The BBC could do more to support the wider media industry and link to other news websites, broadcast regulator Ofcom said today.
It comes after commercial news bosses argued the BBC’s online coverage “fell short” at sourcing or attributing stories to external publications and that it “could do more to drive traffic to their websites”.
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Ofcom found the vast majority of links in BBC news stories were internal, to other BBC web pages, while just over one in ten external links took readers to UK newspaper websites.
The regulator said in March it would look at the quality, relevance and trustworthiness of BBC News output across TV, radio and online and published its findings today.
The BBC’s operating licence, which is set by Ofcom, says it must provide “adequate” links to third party online material, particularly in news stories, to help “provide its users with a wealth of information while also supporting other providers within the industry”.
“In doing so the BBC should exercise careful judgment about the links that it offers,” the licence terms continue.
As part of the review, the BBC told Ofcom it focuses on improving the quality rather than quantity of links used when complying with this part of its licence.
Eighty-five per cent of links within stories on the BBC News website were internal to other BBC pages, according to Ofcom’s analysis.
For the external links, 41 per cent linked to tweets, 20 per cent to the websites of businesses or organisations, 12.5 per cent to UK newspapers, 11 per cent to international media, and 7 per cent to academic journals.
This compares to more than 80 per cent of external hyperlinks from Mail Online and Mirror Online going to broadcasters, newspapers and other online publishers.
In its report, Ofcom said: “The BBC’s internal website links provide an important service to online users.
“These links connect readers to ‘explainers’ elsewhere on the BBC website, as well as in-depth analysis and commentary, helping them gain a better understanding of stories in the news.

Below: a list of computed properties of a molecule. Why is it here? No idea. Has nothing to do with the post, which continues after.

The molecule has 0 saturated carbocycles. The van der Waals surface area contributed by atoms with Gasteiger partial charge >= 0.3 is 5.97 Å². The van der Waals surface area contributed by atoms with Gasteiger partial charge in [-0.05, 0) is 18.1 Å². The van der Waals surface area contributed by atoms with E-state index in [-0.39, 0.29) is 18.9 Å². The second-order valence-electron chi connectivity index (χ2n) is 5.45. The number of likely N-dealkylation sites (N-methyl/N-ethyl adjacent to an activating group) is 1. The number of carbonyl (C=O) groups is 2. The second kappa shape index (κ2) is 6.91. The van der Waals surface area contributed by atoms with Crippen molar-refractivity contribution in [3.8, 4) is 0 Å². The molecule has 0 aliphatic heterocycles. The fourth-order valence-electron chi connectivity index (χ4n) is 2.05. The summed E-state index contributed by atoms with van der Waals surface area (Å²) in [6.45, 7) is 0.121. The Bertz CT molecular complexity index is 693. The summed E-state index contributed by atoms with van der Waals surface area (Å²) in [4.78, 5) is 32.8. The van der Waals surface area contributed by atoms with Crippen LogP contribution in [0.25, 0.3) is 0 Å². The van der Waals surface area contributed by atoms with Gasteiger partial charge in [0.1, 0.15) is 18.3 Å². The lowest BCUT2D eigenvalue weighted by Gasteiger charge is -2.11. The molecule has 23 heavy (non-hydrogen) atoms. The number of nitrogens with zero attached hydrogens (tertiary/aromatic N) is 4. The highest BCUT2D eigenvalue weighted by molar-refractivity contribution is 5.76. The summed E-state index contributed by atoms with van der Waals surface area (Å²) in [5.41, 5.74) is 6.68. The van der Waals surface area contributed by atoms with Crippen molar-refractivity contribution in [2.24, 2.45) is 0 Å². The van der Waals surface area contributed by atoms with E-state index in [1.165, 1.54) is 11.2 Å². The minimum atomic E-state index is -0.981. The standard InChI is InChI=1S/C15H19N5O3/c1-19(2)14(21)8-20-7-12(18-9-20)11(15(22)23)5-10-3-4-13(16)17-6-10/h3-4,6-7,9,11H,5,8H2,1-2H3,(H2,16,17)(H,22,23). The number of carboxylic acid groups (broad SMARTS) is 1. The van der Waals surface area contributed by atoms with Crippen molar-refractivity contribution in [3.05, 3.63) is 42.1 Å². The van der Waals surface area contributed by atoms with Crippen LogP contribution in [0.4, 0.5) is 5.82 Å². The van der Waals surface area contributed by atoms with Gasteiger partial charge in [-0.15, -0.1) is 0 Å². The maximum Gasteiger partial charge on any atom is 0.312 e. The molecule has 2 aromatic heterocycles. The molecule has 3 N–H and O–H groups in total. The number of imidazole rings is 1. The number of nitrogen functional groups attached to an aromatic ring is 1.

“But our work indicates that the BBC could provide more links to external, third-party content. External links support the wider industry and benefit audiences by providing access to a wider range of material.”
Ofcom now plans to gather evidence, which will include formally requesting information from the BBC, to “establish if it should do more to link to outside sources”.
It will also look at the wording of the operating licence to decide whether it is still appropriate “given changes in news consumption”.
Last year News UK chief operating officer and News Media Association chairman David Dinsmore attacked the BBC for “directly challenging core tabloid journalism” with stories about reality TV show Love Island and “serial poopers”.
He accused it of “chasing online traffic by publishing popular news content which bares no resemblance to the BBC’s charter commitments” in a speech made at Press Gazette’s Digital Journalism Summit.
Reach editor-in-chief Lloyd Embley has also accused the corporation of not following the “spirit” of its charter by seemingly chasing clicks.
A spokesperson for the NMA said it has “long called for the BBC to improve its sourcing and attribution to news media publishers who are by far the biggest investors in UK news provision”.
Pointing to the “extremely low” figure of 12.5 per cent of BBC external links that go to news media organisations, the spokesperson went on: “A significant increase of links to news websites would rightly credit the originators of the news stories.”
Ofcom reported that a number of commercial news bosses had shared concerns about the BBC’s online output straying into editorial areas that were traditionally the domain of newspapers, in particular lifestyle, celebrity and entertainment stories.
The BBC said that as young audiences are interested in a broad range of news, including the environment and culture, it has been adapting the tone and agenda of its online output to make it more relevant to them.
Ofcom’s researchers found the BBC’s online news “broadly reflects” its broadcast output with most prominence given to politics, business, economics and international affairs stories.
This gave it a similar editorial focus to the Telegraph, Guardian, Buzzfeed and Huffpost online, Ofcom said.
The Sun, Mail and Mirror’s websites were more focused on lifestyle, celebrity and entertainment news, Ofcom added.